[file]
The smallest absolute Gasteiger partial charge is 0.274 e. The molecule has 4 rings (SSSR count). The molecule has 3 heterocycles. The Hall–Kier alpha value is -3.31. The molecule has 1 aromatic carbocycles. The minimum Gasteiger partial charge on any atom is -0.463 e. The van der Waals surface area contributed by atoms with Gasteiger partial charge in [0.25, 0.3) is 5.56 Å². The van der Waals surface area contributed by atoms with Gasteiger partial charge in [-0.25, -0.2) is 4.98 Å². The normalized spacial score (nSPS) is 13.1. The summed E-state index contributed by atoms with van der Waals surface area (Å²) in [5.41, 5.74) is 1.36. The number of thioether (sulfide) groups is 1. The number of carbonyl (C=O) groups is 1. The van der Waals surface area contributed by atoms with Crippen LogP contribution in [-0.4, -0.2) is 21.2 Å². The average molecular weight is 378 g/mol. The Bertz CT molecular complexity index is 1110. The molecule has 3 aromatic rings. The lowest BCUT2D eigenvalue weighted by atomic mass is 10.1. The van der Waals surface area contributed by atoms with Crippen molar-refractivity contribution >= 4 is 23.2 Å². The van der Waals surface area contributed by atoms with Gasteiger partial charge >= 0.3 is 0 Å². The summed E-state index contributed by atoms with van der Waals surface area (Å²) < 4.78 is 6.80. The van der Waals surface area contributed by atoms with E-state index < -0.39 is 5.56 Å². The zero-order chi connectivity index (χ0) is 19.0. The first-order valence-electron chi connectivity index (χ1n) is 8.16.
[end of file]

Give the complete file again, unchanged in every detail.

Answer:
The smallest absolute Gasteiger partial charge is 0.274 e. The molecule has 4 rings (SSSR count). The molecule has 3 heterocycles. The Hall–Kier alpha value is -3.31. The molecule has 1 aromatic carbocycles. The minimum Gasteiger partial charge on any atom is -0.463 e. The van der Waals surface area contributed by atoms with Gasteiger partial charge in [0.25, 0.3) is 5.56 Å². The van der Waals surface area contributed by atoms with Gasteiger partial charge in [-0.25, -0.2) is 4.98 Å². The normalized spacial score (nSPS) is 13.1. The summed E-state index contributed by atoms with van der Waals surface area (Å²) in [5.41, 5.74) is 1.36. The number of thioether (sulfide) groups is 1. The number of carbonyl (C=O) groups is 1. The van der Waals surface area contributed by atoms with Crippen LogP contribution in [-0.4, -0.2) is 21.2 Å². The average molecular weight is 378 g/mol. The Bertz CT molecular complexity index is 1110. The molecule has 3 aromatic rings. The lowest BCUT2D eigenvalue weighted by atomic mass is 10.1. The van der Waals surface area contributed by atoms with Crippen molar-refractivity contribution >= 4 is 23.2 Å². The van der Waals surface area contributed by atoms with Gasteiger partial charge >= 0.3 is 0 Å². The summed E-state index contributed by atoms with van der Waals surface area (Å²) < 4.78 is 6.80. The van der Waals surface area contributed by atoms with E-state index < -0.39 is 5.56 Å². The zero-order chi connectivity index (χ0) is 19.0. The first-order valence-electron chi connectivity index (χ1n) is 8.16.